Working through the golden years: jobs for seniors
May 10, 2007 5:26 PM   Subscribe

What paid work can older (65+) people do when they can no longer do the physical labor they did while young(er) and have not been trained in any other profession? Assume they are of average intelligence, but can no longer stand all day and are somewhat slow at learning technology.
posted by xo to Work & Money (16 answers total) 2 users marked this as a favorite
Wal-Mart greeter
posted by MsMolly at 5:41 PM on May 10, 2007 [1 favorite]

I see ads sometimes for school bus companies hiring retirees.
posted by TheOnlyCoolTim at 5:43 PM on May 10, 2007

My mom became a tax-preparer at H&R Block after she retired. Loved it, and made decent money.
posted by MarshallPoe at 5:48 PM on May 10, 2007

Are you asking what these folks might like to do, or what they are capable of doing? Does it have to be full time work? We have, in the past, had people working at the library through RSVP [sortof AmeriCorps for seniors] doing book repair, deaccessioning and light cataloging and book preparation.

Some of the seniors I work with generally have jobs in retail, in day care, in libraries, in social work-ish professions, in non-profits doing phone bank/mailing/fundraising/office work. All of this requires some training but a lot of it can be on the job.

Other options include low-level security, night watchman positions, crossing guards or variants on the greeter theme (not just at Wal-Mart, but in libraries, museums and other public facilities). These jobs are not always paid, but they sometimes are.

Other jobs requiring a little more training include vocational rehab specialists, realtors (have to study and take a test, but clear after that), gardener/greenhouse work and specialty baking.
posted by jessamyn at 5:57 PM on May 10, 2007

Deliver and pick up auto parts for a dealer.
posted by JayRwv at 5:58 PM on May 10, 2007

Information desk representative at a museum or park.
posted by tuffbunny at 6:08 PM on May 10, 2007

Seconding security guard. (Whether they can actually stand up to face an intruder doesn't seem to matter)
posted by phrontist at 6:08 PM on May 10, 2007

Response by poster: Are you asking what these folks might like to do, or what they are capable of doing?

What they are capable of doing as well as able to get hired doing (generally speaking). This is for earning money as a supplement to social security because they were not able to save up anything for retirement.
posted by xo at 6:09 PM on May 10, 2007

Technology is not for everyone, but customer service jobs abound, not all of which require extensive use of computer systems. Jobs in counter sales, such as at auto parts stores, electrical distributors, plumbing supply houses, and similar establishments depend much more on steady attendance, and an ability to learn stock, or apply trade knowledge, than they do on using technology. Jobs which depend on steady work habits and regular attendance in manufacturing can also favor older workers.

Some kinds of route sales (vending machine service, bread, chips, candy) and some kinds of service sales (tools, shoes, protective gear) pay well, too, and require minimum physical exertion.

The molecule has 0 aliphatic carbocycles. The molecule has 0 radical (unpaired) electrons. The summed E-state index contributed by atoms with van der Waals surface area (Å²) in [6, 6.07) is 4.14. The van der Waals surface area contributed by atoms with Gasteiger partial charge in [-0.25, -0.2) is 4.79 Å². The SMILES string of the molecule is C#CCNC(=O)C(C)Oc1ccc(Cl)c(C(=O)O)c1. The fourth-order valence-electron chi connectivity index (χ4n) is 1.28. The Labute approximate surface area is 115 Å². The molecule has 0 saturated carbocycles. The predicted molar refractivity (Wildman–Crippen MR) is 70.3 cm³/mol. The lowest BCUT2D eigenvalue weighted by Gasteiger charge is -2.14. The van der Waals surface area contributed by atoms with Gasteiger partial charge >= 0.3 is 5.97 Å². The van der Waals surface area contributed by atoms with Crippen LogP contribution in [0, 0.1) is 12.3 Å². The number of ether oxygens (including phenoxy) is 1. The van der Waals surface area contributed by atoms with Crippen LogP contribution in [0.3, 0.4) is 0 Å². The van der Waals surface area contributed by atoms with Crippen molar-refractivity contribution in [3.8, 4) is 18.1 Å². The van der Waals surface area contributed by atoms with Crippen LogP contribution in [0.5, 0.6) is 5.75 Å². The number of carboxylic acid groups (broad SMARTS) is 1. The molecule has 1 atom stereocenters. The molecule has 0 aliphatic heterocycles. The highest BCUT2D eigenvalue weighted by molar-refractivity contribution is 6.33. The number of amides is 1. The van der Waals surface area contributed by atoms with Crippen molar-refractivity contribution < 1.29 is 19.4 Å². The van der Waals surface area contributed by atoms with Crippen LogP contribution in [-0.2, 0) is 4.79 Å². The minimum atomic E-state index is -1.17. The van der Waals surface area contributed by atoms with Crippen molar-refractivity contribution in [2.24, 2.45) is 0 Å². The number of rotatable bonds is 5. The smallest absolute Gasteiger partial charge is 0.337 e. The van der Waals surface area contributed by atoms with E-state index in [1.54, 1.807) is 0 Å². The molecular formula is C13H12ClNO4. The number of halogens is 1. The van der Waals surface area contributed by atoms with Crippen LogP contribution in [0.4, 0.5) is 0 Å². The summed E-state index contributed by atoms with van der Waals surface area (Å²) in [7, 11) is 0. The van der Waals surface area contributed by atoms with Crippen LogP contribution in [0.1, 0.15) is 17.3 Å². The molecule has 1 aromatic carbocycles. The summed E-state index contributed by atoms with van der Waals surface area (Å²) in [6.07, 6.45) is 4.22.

posted by paulsc at 6:20 PM on May 10, 2007

My grandfather has done secret shopper type things in the past; I have no idea how much he earned.
posted by MadamM at 7:13 PM on May 10, 2007

Huge, huge vote for hardware stores. There's a fair amount of standing required, but I'm sure something could be worked out, and age is an asset, especially for independent hardware stores, and if he's been using tools for much of his life. I know I trusted the oldtimers a lot more, and they definitely didn't let me down.
posted by devilsbrigade at 7:16 PM on May 10, 2007

Shuttle service drivers at the local car dealerships are always retirees in my neck of the woods.
posted by WinnipegDragon at 7:45 PM on May 10, 2007

I work at a racecourse (thoroughbreds) and there are several people who work there that are retired and work either to supplement their pension or just to get out and about. They work as everything from greeters, to guest relations desk, to ticket sellers. I find that my work will employ them in a second because they can have a good conversation with people and have some life experience, and are generally more reliable than 18 year olds.
posted by cholly at 9:01 PM on May 10, 2007

Depending on the kind of physical labour the senior did before, they may be able to work as a consultant. They might be able to help a small company with recruiting, job planning, sales, inventory management, facilities management, equipment operation or the like. It depends what they did as part of their job.
posted by acoutu at 9:42 PM on May 10, 2007

My mom is doing some sort of insurance sales thing and she seems to like it. (She was a hairstylist before, but her hands can no longer handle cutting hair all day.)
posted by litlnemo at 11:41 PM on May 10, 2007

House sitter, Pet sitter, possibly Dogwalker are a few.
Try a job search on under 'retired' or 'part time' for ideas.
posted by artdrectr at 11:45 AM on May 11, 2007

« Older Eating rotten shark?   |   Candy in a glass? Newer »
This thread is closed to new comments.